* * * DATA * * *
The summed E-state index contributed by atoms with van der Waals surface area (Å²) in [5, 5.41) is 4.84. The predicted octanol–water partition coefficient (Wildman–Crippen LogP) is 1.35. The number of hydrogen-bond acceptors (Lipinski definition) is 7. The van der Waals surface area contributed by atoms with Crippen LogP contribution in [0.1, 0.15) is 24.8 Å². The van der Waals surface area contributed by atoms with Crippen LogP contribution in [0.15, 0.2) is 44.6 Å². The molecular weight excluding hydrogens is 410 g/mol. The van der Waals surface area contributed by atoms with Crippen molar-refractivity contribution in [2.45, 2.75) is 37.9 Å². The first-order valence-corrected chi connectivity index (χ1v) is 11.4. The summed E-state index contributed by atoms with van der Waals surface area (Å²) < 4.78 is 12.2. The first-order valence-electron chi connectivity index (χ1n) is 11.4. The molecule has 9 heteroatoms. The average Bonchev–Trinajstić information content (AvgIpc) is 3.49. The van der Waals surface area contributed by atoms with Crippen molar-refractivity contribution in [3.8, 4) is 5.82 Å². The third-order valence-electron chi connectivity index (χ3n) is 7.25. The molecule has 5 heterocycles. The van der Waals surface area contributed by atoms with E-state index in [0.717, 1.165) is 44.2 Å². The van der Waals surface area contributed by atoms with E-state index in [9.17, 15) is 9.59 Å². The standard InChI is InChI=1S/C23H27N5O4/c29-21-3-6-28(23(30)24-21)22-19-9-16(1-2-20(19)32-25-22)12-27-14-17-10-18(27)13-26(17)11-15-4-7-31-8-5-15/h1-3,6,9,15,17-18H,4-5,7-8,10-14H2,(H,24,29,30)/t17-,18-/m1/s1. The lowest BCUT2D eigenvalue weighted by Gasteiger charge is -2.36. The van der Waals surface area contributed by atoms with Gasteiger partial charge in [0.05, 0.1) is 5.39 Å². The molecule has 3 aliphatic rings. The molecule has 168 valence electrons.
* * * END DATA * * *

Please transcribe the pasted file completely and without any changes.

The summed E-state index contributed by atoms with van der Waals surface area (Å²) in [5, 5.41) is 4.84. The predicted octanol–water partition coefficient (Wildman–Crippen LogP) is 1.35. The number of hydrogen-bond acceptors (Lipinski definition) is 7. The van der Waals surface area contributed by atoms with Crippen LogP contribution in [0.1, 0.15) is 24.8 Å². The van der Waals surface area contributed by atoms with Crippen LogP contribution in [0.15, 0.2) is 44.6 Å². The molecular weight excluding hydrogens is 410 g/mol. The van der Waals surface area contributed by atoms with Crippen molar-refractivity contribution in [2.45, 2.75) is 37.9 Å². The first-order valence-corrected chi connectivity index (χ1v) is 11.4. The summed E-state index contributed by atoms with van der Waals surface area (Å²) < 4.78 is 12.2. The first-order valence-electron chi connectivity index (χ1n) is 11.4. The molecule has 9 heteroatoms. The average Bonchev–Trinajstić information content (AvgIpc) is 3.49. The van der Waals surface area contributed by atoms with Crippen molar-refractivity contribution in [3.8, 4) is 5.82 Å². The third-order valence-electron chi connectivity index (χ3n) is 7.25. The molecule has 5 heterocycles. The van der Waals surface area contributed by atoms with E-state index in [0.717, 1.165) is 44.2 Å². The van der Waals surface area contributed by atoms with E-state index in [9.17, 15) is 9.59 Å². The standard InChI is InChI=1S/C23H27N5O4/c29-21-3-6-28(23(30)24-21)22-19-9-16(1-2-20(19)32-25-22)12-27-14-17-10-18(27)13-26(17)11-15-4-7-31-8-5-15/h1-3,6,9,15,17-18H,4-5,7-8,10-14H2,(H,24,29,30)/t17-,18-/m1/s1. The lowest BCUT2D eigenvalue weighted by Gasteiger charge is -2.36. The van der Waals surface area contributed by atoms with Gasteiger partial charge in [0.05, 0.1) is 5.39 Å². The molecule has 3 aliphatic rings. The molecule has 168 valence electrons.